Reflections of Jews hidden as children, memoirs of concentration-camp survivors, films that explore the residual effects of the Holocaust—the stories are shared in different ways but all have the power to compel audiences to consider past, present, and future.

For Assistant Professor of French Audrey Brunetaux it was the work of memoirist Charlotte Delbo—sent to Auschwitz as a captured member of the French Resistance—that inspired a scholarly career focused on French film and literature related to the Holocaust.

“I had a very emotional reaction to that text,” Brunetaux said. “I wanted to know why.” She went on to study Delbo’s work in graduate school. “The way she writes is very powerful and provokes the readers. I wanted to look at text and films that do that.”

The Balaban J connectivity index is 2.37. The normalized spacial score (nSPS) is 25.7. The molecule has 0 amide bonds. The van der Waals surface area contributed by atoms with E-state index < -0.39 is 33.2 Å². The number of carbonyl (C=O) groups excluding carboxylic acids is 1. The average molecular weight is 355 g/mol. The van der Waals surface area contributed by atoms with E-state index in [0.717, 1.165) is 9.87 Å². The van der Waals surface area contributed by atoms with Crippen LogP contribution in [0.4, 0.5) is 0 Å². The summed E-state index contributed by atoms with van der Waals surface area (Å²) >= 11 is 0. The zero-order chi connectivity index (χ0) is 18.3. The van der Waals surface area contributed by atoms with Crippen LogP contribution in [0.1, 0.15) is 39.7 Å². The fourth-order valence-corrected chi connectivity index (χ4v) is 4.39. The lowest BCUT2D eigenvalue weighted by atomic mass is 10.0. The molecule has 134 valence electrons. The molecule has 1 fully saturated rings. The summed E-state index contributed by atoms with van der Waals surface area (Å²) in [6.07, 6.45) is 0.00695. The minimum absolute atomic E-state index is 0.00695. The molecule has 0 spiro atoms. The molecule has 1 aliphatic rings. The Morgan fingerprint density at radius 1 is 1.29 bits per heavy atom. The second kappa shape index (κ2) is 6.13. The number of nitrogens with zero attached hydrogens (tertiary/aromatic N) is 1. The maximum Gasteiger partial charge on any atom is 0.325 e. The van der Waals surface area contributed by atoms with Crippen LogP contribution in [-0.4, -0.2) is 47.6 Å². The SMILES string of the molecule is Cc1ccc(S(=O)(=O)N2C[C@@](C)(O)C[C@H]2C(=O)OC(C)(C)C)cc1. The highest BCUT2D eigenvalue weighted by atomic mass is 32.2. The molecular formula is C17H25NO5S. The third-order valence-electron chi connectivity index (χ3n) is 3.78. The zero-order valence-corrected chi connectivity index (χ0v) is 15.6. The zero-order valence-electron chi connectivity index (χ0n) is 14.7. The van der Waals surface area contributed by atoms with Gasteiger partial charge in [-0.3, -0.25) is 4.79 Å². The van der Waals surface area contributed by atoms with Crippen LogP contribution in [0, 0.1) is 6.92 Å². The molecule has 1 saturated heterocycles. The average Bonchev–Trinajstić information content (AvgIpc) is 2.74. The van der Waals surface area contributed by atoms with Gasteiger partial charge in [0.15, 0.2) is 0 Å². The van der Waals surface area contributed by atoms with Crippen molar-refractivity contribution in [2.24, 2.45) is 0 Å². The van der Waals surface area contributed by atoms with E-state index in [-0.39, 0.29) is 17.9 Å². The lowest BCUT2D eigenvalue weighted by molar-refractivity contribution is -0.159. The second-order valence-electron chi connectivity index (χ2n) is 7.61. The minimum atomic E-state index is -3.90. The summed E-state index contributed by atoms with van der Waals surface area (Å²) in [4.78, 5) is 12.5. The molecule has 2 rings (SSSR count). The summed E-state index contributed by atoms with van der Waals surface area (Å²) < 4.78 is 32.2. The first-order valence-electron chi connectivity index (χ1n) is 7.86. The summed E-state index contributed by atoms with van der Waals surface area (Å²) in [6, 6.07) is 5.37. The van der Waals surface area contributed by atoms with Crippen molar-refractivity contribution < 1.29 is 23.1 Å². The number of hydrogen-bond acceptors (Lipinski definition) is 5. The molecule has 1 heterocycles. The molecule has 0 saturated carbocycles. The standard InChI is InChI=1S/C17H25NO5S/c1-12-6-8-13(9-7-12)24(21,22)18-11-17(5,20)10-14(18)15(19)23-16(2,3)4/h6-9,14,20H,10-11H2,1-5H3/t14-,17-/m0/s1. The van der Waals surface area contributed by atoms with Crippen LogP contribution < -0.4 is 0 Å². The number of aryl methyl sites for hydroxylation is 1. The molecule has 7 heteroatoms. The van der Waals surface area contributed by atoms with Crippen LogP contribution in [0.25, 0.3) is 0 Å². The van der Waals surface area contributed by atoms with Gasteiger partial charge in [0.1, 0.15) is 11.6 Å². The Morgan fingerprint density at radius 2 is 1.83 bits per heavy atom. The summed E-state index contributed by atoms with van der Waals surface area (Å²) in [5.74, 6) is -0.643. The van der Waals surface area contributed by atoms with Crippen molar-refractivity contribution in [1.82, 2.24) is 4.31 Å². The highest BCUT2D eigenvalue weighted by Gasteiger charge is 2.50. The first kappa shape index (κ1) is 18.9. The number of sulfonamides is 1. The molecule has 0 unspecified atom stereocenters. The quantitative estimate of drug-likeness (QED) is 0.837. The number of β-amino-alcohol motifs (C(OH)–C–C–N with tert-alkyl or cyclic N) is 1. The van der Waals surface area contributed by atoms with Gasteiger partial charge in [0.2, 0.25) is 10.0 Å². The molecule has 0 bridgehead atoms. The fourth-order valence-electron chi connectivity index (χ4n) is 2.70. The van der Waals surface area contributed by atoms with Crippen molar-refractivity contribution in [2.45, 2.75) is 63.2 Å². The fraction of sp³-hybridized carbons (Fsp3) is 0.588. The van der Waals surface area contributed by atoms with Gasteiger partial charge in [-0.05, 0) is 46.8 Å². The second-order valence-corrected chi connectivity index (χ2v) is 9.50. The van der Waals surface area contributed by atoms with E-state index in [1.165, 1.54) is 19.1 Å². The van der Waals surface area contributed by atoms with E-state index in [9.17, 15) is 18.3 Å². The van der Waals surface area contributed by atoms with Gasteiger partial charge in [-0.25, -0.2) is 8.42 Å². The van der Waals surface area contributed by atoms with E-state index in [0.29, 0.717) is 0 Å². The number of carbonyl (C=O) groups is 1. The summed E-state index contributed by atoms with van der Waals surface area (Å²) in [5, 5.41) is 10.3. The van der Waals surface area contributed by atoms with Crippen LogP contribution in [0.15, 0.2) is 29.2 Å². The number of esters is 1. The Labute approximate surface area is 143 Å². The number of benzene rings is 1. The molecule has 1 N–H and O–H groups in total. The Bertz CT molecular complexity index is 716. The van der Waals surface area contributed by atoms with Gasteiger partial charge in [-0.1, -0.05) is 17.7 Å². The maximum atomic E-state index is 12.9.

Brunetaux shared this reading and viewing list of Holocaust literature, starting with Delbo:

Texts:

Auschwitz and After, Charlotte Delbo

Maus I and II: A Survivor’s Tale, Art Spiegelman

Rue Ordener, Rue Labat, Sarah Kofman

This Way for the Gas, Ladies and Gentlemen, Tadeusz Borowski

Night, Elie Wiesel

The Long Voyage, Jorge Semprun

Films:

Goodbye, Children, Louis Malle

The Birch-Tree Meadow, Marceline Loridan-Ivens

Shoah, Claude Lanzmann

The Pianist, Roman Polanski

The Pawnbroker, Sidney Lumet